I am weary of words and wonder why. It is perhaps because I want to ascend to that silence that echoes the innocence of the sub-linguistic bliss. I want to attain what the hymn writer called “the silence of eternity, interpreted by Love”…
For twenty years I have been writing, writing, writing. It began after I was received into full communion with the Catholic Church. Suddenly I had something to say, and being Catholic provided the structure and foundation on which to say it.
So the words spilled out. Twenty books or booklets, hundreds of essays for magazines, newspapers, journals, and newsletters. From the tapping fingers came film scripts, a bad novel, a book of poems, hymns, children’s stories, sermons, and plays.
The internet became my friend. It was a many-mouthed monster hungry for copy, and editors seemed to want what my mind and fingers conspired to produce. I churned out three, four, five, or more essays a week. People asked whence I got my ideas, and I replied that my mind was always picking over something like a scavenging beast looking for a scrap on which to feast.
But now I am weary. I am not weary of ideas or the need to communicate. Some complain of world-weariness. I have realized that I am weary not of the world, but of words.
My heart echoes the feelings of my hero (that fragile, tough contemplative, T.S. Eliot) who wrote, “Words strain, crack and sometimes break, under the burden, under the tension, slip slide, perish, decay with imprecision, will not stay in place.”
It may be worse than word weariness. I read on in his Four Quartets and his sentiments startled me further:
“So here I am, in the middle way, having had twenty years—
Twenty years largely wasted, the years of l’entre deux guerres—
Trying to learn to use words, and every attempt
Is a whole new start, and a different kind of failure
Because one has only learnt to get the better of words
For the thing one no longer has to say, or the way in which
One is no longer disposed to say it. And so each venture
Is a new beginning a raid on the inarticulate
With shabby equipment always deteriorating
In the general mess of imprecision of feeling.
Undisciplined squads of emotion. And what there is to conquer
By strength and submission has already been discovered
Once or twice or several times by men whom one cannot hope
And I realize not only the inadequacy of words and worry at the waste, but also realize, with some hope that the word weariness may be a pointer to something better. It is a reminder and a pointer to the status of the soul which is at first sub-linguistic and later super-linguistic.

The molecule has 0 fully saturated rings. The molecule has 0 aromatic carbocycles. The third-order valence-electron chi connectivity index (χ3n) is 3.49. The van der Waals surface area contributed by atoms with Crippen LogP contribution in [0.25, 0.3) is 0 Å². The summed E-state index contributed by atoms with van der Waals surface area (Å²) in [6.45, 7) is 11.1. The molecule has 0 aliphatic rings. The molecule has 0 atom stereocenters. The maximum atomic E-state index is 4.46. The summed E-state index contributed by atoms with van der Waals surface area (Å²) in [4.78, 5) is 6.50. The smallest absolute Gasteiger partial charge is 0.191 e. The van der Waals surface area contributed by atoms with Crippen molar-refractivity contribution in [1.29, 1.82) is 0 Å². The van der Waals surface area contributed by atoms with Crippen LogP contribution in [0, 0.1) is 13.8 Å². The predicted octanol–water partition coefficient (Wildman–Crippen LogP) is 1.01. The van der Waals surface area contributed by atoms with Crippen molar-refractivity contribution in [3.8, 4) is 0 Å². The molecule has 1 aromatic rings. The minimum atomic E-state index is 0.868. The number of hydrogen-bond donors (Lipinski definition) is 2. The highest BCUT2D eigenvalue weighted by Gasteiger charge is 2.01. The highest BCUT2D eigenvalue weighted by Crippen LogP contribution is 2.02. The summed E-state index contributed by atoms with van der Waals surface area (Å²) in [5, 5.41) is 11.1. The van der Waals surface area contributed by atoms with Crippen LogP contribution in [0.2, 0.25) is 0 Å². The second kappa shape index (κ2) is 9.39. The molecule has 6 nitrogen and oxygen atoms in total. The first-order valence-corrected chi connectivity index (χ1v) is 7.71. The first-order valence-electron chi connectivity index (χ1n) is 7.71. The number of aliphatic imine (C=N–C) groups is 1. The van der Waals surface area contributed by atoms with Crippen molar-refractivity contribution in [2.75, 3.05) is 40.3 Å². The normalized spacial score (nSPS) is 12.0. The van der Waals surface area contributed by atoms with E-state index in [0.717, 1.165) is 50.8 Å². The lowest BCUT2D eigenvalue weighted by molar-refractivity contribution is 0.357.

What I mean, is that the human mind and heart is formed first in the nine months of wordless wonder in the womb. Then for another nine months the human child is weaned in a world without words. There in that foundational period the experience of the soul is sub-linguistic. It exists in an amorphous ambiguity of emotion. It exists in the inchoate ocean of emotion. It squirms in the clashing instincts of the animal and the aspirations of the angel.
Then we enter the linguistic realm. We learn to listen and speak. We learn to read and write. We learn to filter our existence through the matrix and magic of language.
Our world becomes words and our words become our world. The literature and liturgy of language become our means of existence and our means of making sense of the confusion that reigns around us. We philosophize with words. We theologize with words. We joke and jest and argue and debate with words. We murmur words of love and tenderness and scream imprecations and curses to our mortal enemies. Our tongues are flames that set off wild fires. Our words instruct and deceive, and with our words we sing praises like seraphim and howl curses like fiends.
But I am weary of words and wonder why. It is perhaps because I want to ascend to that silence that echoes the innocence of the sub-linguistic bliss. I want to attain what the hymn writer called “the silence of eternity, interpreted by Love.” In other words I want to move from the literalness of the linguistic to the Love of the super linguistic.
The master also spoke of this mystery in Ash Wednesday,
If the lost word is lost, if the spent word is spent
If the unheard, unspoken
Word is unspoken, unheard:
Still is the unspoken word, the Word unheard,
The Word without a word, the Word within
The world and for the World:
And the light shone in the darkness and
Against the Word the instilled world still whirled
About the center of the silent Word.
We are speaking of contemplation.
“At the still point of the turning world. Neither flesh nor fleshless
Neither from nor toward; at the still point the dance is.”
And beyond the contemplation is the action. The task is therefore to move, before it is too late, from the word to the silence, and from the silence to the action in the world.
And the action is the incarnation.
For in the fullness of time, “The Word was made flesh and dwelt among us, And we beheld his glory.”
Books on the topic of this essay may be found in The Imaginative Conservative Bookstore.